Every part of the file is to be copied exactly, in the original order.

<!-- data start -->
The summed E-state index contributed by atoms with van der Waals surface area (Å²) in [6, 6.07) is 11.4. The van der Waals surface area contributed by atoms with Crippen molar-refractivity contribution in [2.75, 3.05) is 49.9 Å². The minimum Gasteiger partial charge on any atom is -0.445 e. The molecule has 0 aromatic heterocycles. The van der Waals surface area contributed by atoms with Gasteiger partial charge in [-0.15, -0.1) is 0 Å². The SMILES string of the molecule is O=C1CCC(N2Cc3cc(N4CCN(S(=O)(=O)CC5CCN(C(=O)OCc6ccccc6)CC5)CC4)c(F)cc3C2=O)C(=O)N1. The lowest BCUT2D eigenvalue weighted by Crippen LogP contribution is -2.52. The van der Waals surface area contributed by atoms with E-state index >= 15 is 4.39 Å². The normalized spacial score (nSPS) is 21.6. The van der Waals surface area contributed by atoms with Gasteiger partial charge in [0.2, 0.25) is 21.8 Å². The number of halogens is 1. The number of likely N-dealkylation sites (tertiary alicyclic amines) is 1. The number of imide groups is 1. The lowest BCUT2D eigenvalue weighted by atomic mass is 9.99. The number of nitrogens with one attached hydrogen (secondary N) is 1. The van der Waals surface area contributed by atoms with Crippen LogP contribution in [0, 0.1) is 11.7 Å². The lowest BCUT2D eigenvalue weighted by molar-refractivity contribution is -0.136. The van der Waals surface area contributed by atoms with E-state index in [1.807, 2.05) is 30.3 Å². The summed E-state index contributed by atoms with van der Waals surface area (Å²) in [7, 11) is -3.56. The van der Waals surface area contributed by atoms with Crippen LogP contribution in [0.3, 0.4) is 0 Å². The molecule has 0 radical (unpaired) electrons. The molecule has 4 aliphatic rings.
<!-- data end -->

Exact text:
The summed E-state index contributed by atoms with van der Waals surface area (Å²) in [6, 6.07) is 11.4. The van der Waals surface area contributed by atoms with Crippen molar-refractivity contribution in [2.75, 3.05) is 49.9 Å². The minimum Gasteiger partial charge on any atom is -0.445 e. The molecule has 0 aromatic heterocycles. The van der Waals surface area contributed by atoms with Gasteiger partial charge in [-0.15, -0.1) is 0 Å². The SMILES string of the molecule is O=C1CCC(N2Cc3cc(N4CCN(S(=O)(=O)CC5CCN(C(=O)OCc6ccccc6)CC5)CC4)c(F)cc3C2=O)C(=O)N1. The lowest BCUT2D eigenvalue weighted by Crippen LogP contribution is -2.52. The van der Waals surface area contributed by atoms with E-state index >= 15 is 4.39 Å². The normalized spacial score (nSPS) is 21.6. The van der Waals surface area contributed by atoms with Gasteiger partial charge in [0.2, 0.25) is 21.8 Å². The number of halogens is 1. The number of likely N-dealkylation sites (tertiary alicyclic amines) is 1. The number of imide groups is 1. The lowest BCUT2D eigenvalue weighted by atomic mass is 9.99. The number of nitrogens with one attached hydrogen (secondary N) is 1. The van der Waals surface area contributed by atoms with Crippen LogP contribution in [0, 0.1) is 11.7 Å². The lowest BCUT2D eigenvalue weighted by molar-refractivity contribution is -0.136. The van der Waals surface area contributed by atoms with E-state index in [1.807, 2.05) is 30.3 Å². The summed E-state index contributed by atoms with van der Waals surface area (Å²) in [7, 11) is -3.56. The van der Waals surface area contributed by atoms with Crippen LogP contribution in [0.3, 0.4) is 0 Å². The molecule has 0 radical (unpaired) electrons. The molecule has 4 aliphatic rings.